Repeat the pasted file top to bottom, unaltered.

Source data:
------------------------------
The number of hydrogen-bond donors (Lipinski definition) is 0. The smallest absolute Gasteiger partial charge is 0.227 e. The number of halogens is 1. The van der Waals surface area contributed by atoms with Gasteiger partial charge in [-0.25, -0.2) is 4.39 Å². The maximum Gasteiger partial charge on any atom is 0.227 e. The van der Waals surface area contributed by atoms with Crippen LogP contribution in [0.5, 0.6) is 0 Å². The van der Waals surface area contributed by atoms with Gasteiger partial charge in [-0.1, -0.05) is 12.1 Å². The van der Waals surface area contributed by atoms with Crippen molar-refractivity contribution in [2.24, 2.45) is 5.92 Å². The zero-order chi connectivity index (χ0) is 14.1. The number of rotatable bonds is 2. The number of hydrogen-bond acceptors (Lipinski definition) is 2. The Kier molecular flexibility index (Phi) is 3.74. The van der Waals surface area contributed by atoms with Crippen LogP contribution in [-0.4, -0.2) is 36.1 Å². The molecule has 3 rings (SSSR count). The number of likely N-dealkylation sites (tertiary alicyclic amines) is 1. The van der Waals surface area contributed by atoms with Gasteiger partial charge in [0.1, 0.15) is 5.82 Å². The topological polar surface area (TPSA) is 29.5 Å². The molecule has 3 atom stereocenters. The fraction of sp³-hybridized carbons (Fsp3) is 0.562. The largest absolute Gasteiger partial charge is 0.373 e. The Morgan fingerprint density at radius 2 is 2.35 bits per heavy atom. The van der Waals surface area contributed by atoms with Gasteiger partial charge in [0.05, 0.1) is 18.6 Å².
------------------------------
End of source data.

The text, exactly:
The number of hydrogen-bond donors (Lipinski definition) is 0. The smallest absolute Gasteiger partial charge is 0.227 e. The number of halogens is 1. The van der Waals surface area contributed by atoms with Gasteiger partial charge in [-0.25, -0.2) is 4.39 Å². The maximum Gasteiger partial charge on any atom is 0.227 e. The van der Waals surface area contributed by atoms with Crippen LogP contribution in [0.5, 0.6) is 0 Å². The van der Waals surface area contributed by atoms with Gasteiger partial charge in [-0.1, -0.05) is 12.1 Å². The van der Waals surface area contributed by atoms with Crippen molar-refractivity contribution in [2.24, 2.45) is 5.92 Å². The zero-order chi connectivity index (χ0) is 14.1. The number of rotatable bonds is 2. The number of hydrogen-bond acceptors (Lipinski definition) is 2. The Kier molecular flexibility index (Phi) is 3.74. The van der Waals surface area contributed by atoms with Crippen LogP contribution in [-0.4, -0.2) is 36.1 Å². The molecule has 3 rings (SSSR count). The number of likely N-dealkylation sites (tertiary alicyclic amines) is 1. The van der Waals surface area contributed by atoms with Gasteiger partial charge in [0.1, 0.15) is 5.82 Å². The topological polar surface area (TPSA) is 29.5 Å². The molecule has 3 atom stereocenters. The fraction of sp³-hybridized carbons (Fsp3) is 0.562. The largest absolute Gasteiger partial charge is 0.373 e. The Morgan fingerprint density at radius 2 is 2.35 bits per heavy atom. The van der Waals surface area contributed by atoms with Gasteiger partial charge in [0.05, 0.1) is 18.6 Å².